Using candidates’ current salary as a base for determining how much their work is worth in the market assumes (many times, incorrectly) that they’re being paid fairly in the first place. And the reality is that many employees who identify with disadvantaged groups (e.g., women, minorities) are currently or have historically been underpaid.
Banning companies from asking potential new hires for salary information forces employers to set wages based on other factors. Work experience and credentials should be considered in addition to the market value of your job candidates’ skill sets to ensure you offer new employees fair pay.
Who Does Pay Discrimination Impact the Most?
Pay discrimination affects more than just women and minorities. There are numerous other demographics that are susceptible to pay equity issues.
Here are common groups of people who experience wage gaps more than others:
- Minorities: This can include anyone who belongs to a group that doesn’t fit into the majority population. Usually, the term “minority” refers to different race and ethnic groups, such as African Americans, Hispanics, Latinos, and so on.
- Women: Females in all occupations have experienced pay gaps over the years, but the largest pay gaps have been in the finance and healthcare industries.
- Employees with a work history gap: Sometimes, employers will unfairly judge and underestimate job candidates who have taken significant time off between jobs.
- Candidates with criminal records: Many companies won’t hire candidates who have a criminal background, and some of the employers who do give these job applicants a chance will cut costs by paying them less money.
- Applicants with disabilities: Some employers perceive that applicants with disabilities aren’t able to perform their jobs as well as others, so they will pay them less.
- Single parents: Because single parents are responsible for managing their careers and household on their own, they’re more likely to be discriminated against than parents living in a two-parent household.
- New hires who aren’t Christians: Christianity is the world’s dominant religion, and although people are becoming more diverse in their religious (or non-religious) choices, some employers still hold prejudices against non-Christians, like Muslims or Buddhists.
How to Comply With Pay History Ban Laws
Complying with salary information bans might seem complicated at first, but once you review your hiring process, policies, and procedures, it’ll be much easier. The best thing you can do is remove conversations about your job candidates’ salary history from the application, interview, and job offer process. Walk through your hiring procedures several times before making any changes. You need to identify each step in the process that leaves your company vulnerable to non-compliance.
“Companies and recruiters are rapidly adopting new strategies to comply with the law and navigate negotiations for fair salaries. Forward-thinking companies are reviewing all onboarding and hiring procedures and practices, such as job postings or advertisements, employment applications, interview questions, job offer documents, and salary criteria to eliminate salary questions. There is certainly a cost to equal pay, but societal trends suggest it’s worth it for companies who want to be viewed positively in the face of the #TimesUp movement.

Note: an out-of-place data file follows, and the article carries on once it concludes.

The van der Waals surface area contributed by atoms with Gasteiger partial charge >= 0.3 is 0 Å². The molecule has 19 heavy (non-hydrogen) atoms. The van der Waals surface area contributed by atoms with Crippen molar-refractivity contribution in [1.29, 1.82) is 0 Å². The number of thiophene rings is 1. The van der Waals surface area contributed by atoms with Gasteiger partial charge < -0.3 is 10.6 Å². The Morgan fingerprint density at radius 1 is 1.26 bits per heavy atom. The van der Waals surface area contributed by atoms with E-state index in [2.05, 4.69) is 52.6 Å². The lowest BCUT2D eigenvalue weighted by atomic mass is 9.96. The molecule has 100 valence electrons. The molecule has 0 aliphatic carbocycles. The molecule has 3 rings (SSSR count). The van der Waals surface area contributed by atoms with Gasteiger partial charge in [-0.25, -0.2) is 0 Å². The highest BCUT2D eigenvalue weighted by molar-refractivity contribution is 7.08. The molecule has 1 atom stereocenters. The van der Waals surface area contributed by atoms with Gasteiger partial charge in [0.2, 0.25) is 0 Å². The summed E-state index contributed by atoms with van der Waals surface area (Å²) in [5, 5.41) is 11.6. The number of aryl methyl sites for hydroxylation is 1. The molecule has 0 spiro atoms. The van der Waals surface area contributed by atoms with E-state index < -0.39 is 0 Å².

“In 2019 and beyond, the hiring process will focus on a candidate’s objective performance, industry-wide data, and earning potential, rather than their past. If HR professionals stop asking the dreaded salary question, will we see a smaller pay gap for women and minorities who might otherwise perpetually struggle to reach an equitable salary? If I did have a crystal ball, I believe it would say that adopting the Salary History Ban is a win-win-win for all.”
– Aram Lulla, General Manager (HR Division), Lucas Group
Here are steps you can take to ensure your company doesn’t violate a pay history ban:
- Remove salary information requests from all job applications.
- Remove questions about salary from all job interview scripts.
- Retrain your human resources and recruiting team.
- Display labor law posters with salary ban regulations in locations that job interviews are usually conducted and where your human resource team frequents.
- Set up a system to document how hourly wage and salary amounts are determined for new employees.
- Review all print or electronic hiring policies and update them to align with your state’s laws.
- Use a job search site, like Indeed, to do salary comparisons prior to finalizing a job offer.
If you need help hiring for a new position, consider using Indeed. It’s the largest job posting website and has salary comparison tools you can use to help create new job offers.
Tips on How to Avoid Salary History in Interviews
To avoid asking questions about salary during a job interview, focus on the candidate’s ability to perform the job. Get creative, and ask case study questions that will test their thought process on the spot. Applicants can easily follow a script when answering generic interview questions.
It’s also a good idea to inquire about the results your job candidates have had in former jobs. A resume is good at showing an applicant’s previous job titles and duties, but finding out how well they performed may require more digging.